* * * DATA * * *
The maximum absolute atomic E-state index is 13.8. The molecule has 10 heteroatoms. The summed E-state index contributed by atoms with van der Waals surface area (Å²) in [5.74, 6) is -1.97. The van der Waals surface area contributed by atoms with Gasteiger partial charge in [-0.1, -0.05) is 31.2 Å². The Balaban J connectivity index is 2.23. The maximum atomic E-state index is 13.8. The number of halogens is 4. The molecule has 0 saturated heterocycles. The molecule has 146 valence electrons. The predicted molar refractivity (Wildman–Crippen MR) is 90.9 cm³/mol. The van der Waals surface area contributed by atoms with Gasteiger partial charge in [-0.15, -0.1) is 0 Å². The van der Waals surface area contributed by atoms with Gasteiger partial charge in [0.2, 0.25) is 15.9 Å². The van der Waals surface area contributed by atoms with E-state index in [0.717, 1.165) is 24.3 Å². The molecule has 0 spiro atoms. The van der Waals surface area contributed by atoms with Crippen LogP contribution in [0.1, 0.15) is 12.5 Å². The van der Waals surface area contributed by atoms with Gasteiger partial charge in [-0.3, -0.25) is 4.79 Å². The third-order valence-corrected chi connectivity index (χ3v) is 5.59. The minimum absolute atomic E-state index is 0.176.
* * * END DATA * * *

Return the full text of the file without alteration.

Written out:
The maximum absolute atomic E-state index is 13.8. The molecule has 10 heteroatoms. The summed E-state index contributed by atoms with van der Waals surface area (Å²) in [5.74, 6) is -1.97. The van der Waals surface area contributed by atoms with Gasteiger partial charge in [-0.1, -0.05) is 31.2 Å². The Balaban J connectivity index is 2.23. The maximum atomic E-state index is 13.8. The number of halogens is 4. The molecule has 0 saturated heterocycles. The molecule has 146 valence electrons. The predicted molar refractivity (Wildman–Crippen MR) is 90.9 cm³/mol. The van der Waals surface area contributed by atoms with Gasteiger partial charge in [-0.15, -0.1) is 0 Å². The van der Waals surface area contributed by atoms with Gasteiger partial charge in [0.2, 0.25) is 15.9 Å². The van der Waals surface area contributed by atoms with E-state index in [0.717, 1.165) is 24.3 Å². The molecule has 0 spiro atoms. The van der Waals surface area contributed by atoms with Crippen LogP contribution in [0.1, 0.15) is 12.5 Å². The van der Waals surface area contributed by atoms with Gasteiger partial charge in [-0.3, -0.25) is 4.79 Å². The third-order valence-corrected chi connectivity index (χ3v) is 5.59. The minimum absolute atomic E-state index is 0.176.